, a periwinkle blue, but if you look around the fashion world, you’re more likely to see a plethora of pink. And not just any pink – Barbie pink. Form may follow function, but fashion often follows film (and film stars). We’ve seen it for decades: Katherine Hepburn was one of the first actresses to routinely wear pants (thanks, Kate!). Prior to that women could be arrested for wearing pants in public (source:
). Audrey Hepburn (no relation to Kate) popularized the iconic little black cocktail dress in “Breakfast at Tiffany’s” (1961). The eponymous “Annie Hall” (1977) menswear style worn by Diane Keaton took off and never really went away.
While Barbie has appeared in almost 40 CGI/animated films, none of those would be considered fashion influencers. But that’s about to change. License Global announced Mattel’s plans for a
back in 2019 (aka pre-pandemic). Because of COVID-19, the film is only now in
Recently, pics taken from the production leaked across the internet, with Ryan Gosling and Margot Robbie in Barbie’s signature pink spurring the color into an upsurge. There’s even a term for it: Barbiecore (source:
). According to the
, the trend has become so hot that, as of last week, TikTok has recorded 19 million views for #barbiecore.
Barbie can’t take full credit for the hot pink rage. The color is also Valentino creative director, Pierpaolo Piccioli's, signature color (source:
). Last season, the fashion brand featured monochrome pink runway looks and hot pink-clad celebrities (source:
). The collection features “Valentino Pink PP,” a hue Pantone developed exclusively for the label. Although Barbie may not be the lone influencer, she has verifiable ownership of her own pink shade. The color often referred to as “Barbie pink” is officially Pantone 219C, and Mattel owns the trademark (source:
). Its 2011 Pink In Pantone Barbie is now a collector’s item.
Barbie fans know they can buy her plenty of pink clothes, a pink closet to put the clothes in, pink furniture for her pink-themed Dreamhouse and plenty of pink accessories including luggage. Barbie has had a variety of cars through the years in various colors, but perhaps the most memorable models were pink – in 1962, a pink Austin Healey convertible sports car and in 1991, a Porsche 911 Carrera Cabriolet hot pink convertible.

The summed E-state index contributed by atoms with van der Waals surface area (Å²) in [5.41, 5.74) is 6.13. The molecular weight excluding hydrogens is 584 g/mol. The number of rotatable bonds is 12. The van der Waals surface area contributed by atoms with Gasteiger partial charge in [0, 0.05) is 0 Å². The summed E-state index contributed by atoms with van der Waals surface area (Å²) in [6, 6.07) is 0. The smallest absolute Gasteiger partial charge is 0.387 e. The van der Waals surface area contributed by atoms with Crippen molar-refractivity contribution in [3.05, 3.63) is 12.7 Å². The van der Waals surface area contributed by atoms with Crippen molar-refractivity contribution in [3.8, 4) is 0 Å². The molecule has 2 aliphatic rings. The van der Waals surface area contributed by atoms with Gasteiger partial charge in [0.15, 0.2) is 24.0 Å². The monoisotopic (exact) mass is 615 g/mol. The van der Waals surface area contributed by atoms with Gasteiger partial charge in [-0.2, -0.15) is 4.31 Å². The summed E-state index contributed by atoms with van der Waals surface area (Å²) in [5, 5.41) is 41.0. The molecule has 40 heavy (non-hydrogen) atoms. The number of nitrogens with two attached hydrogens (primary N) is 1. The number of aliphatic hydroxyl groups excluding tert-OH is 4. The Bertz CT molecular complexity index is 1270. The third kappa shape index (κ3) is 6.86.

Barbie has been around for more than 60 years, and her pop culture love runs deep indeed. Barbie is a bona fide global icon – since her debut in 1959, more than one billion Barbie dolls have sold around the world and (source:
). In 2021, Mattel's Barbie brand generated gross sales amounting to about $1.68 billion dollars, up from about $1.35 billion the year before (Source:
). That translates to lots of licensing opportunities for Barbie’s signature color.
Looking for pink items for your own dreamhouse? Barbie’s hot pink color pops up all over. In July,
reported that BeautiTone, a Canadian-made and -owned retail paint brand, partnered with Mattel Canada to release a curated collection of Barbie-inspired colors. And among those was … a vibrant pink.
In June, CHI launched a
featuring three limited-edition hairstyling tools, available in a lighter shade called Barbie Dream Pink.
Earlier this year, U.K.-based skincare brand, 7th Heaven, and Barbie launched
featuring three vegan face masks. To help users feel pretty in pink, the collection featured a Pink Neon Toning Peel-Off mask, Pink Rose Cleansing Clay mask and Pink Chocolate Purifying Clay mask.
Haut Pink Couture
Since Barbie has always sported amazing clothes herself, it’s no surprise that many Barbie-based collabs are tied to fashion. Looking for a hot pink Barbie bag?
reported that MyBag partnered with Núnoo, a Danish bag and accessories brand, and the Barbie brand to launch an exclusive collection last March.
In June, License Global reported on
Forever 21’s latest Barbie collaboration
that included apparel items, swim, sleepwear, beauty and accessories as well as home décor, inspired by the Barbie Dreamhouse.
One of the most successful Barbie pink fashion collaborations was with French label, Balmain, on a ready-to-wear and accessories collection (as covered by
earlier this year). Developed as a celebration of Barbie’s and Balmain’s combined impact on fashion and culture, the two brands are launching a new global ready-to-wear fashion and accessories collection.
As we approach next summer’s release of the live-action “Barbie” film, expect the Barbiecore trend to remain strong. And it’s no coincidence that
is the Day One Keynote at
next month. Presented by Richard Dickson, president and chief operating officer, Mattel, the keynote presentation will focus on the life, cultural impact and future of fashion icon, Barbie. You can bet there’ll be plenty of pink on hand.
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